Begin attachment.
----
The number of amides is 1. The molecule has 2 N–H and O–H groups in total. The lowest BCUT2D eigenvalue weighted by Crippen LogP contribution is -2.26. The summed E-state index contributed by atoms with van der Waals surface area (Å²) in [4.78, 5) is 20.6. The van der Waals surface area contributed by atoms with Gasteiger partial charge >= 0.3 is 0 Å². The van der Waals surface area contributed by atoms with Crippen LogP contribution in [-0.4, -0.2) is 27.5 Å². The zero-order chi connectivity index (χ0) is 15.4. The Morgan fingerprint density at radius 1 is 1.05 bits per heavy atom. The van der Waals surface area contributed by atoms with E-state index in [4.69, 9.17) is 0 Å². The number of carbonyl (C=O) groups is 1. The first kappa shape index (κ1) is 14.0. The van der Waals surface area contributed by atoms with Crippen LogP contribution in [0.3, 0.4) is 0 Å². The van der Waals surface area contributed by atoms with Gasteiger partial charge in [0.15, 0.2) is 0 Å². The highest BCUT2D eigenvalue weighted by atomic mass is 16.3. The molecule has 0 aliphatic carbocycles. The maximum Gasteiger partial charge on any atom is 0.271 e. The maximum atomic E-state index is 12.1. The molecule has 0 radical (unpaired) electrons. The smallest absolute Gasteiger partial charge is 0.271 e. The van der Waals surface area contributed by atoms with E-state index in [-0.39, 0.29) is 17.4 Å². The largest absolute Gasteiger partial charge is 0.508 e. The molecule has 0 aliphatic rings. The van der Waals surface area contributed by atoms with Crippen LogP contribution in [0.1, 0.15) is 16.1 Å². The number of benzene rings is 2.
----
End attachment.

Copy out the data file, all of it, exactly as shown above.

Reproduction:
The number of amides is 1. The molecule has 2 N–H and O–H groups in total. The lowest BCUT2D eigenvalue weighted by Crippen LogP contribution is -2.26. The summed E-state index contributed by atoms with van der Waals surface area (Å²) in [4.78, 5) is 20.6. The van der Waals surface area contributed by atoms with Gasteiger partial charge >= 0.3 is 0 Å². The van der Waals surface area contributed by atoms with Crippen LogP contribution in [-0.4, -0.2) is 27.5 Å². The zero-order chi connectivity index (χ0) is 15.4. The Morgan fingerprint density at radius 1 is 1.05 bits per heavy atom. The van der Waals surface area contributed by atoms with E-state index in [4.69, 9.17) is 0 Å². The number of carbonyl (C=O) groups is 1. The first kappa shape index (κ1) is 14.0. The van der Waals surface area contributed by atoms with Crippen LogP contribution in [0.3, 0.4) is 0 Å². The van der Waals surface area contributed by atoms with Gasteiger partial charge in [0.15, 0.2) is 0 Å². The highest BCUT2D eigenvalue weighted by atomic mass is 16.3. The molecule has 0 aliphatic carbocycles. The maximum Gasteiger partial charge on any atom is 0.271 e. The maximum atomic E-state index is 12.1. The molecule has 0 radical (unpaired) electrons. The smallest absolute Gasteiger partial charge is 0.271 e. The van der Waals surface area contributed by atoms with E-state index in [-0.39, 0.29) is 17.4 Å². The largest absolute Gasteiger partial charge is 0.508 e. The molecule has 0 aliphatic rings. The van der Waals surface area contributed by atoms with Crippen LogP contribution in [0.1, 0.15) is 16.1 Å². The number of benzene rings is 2.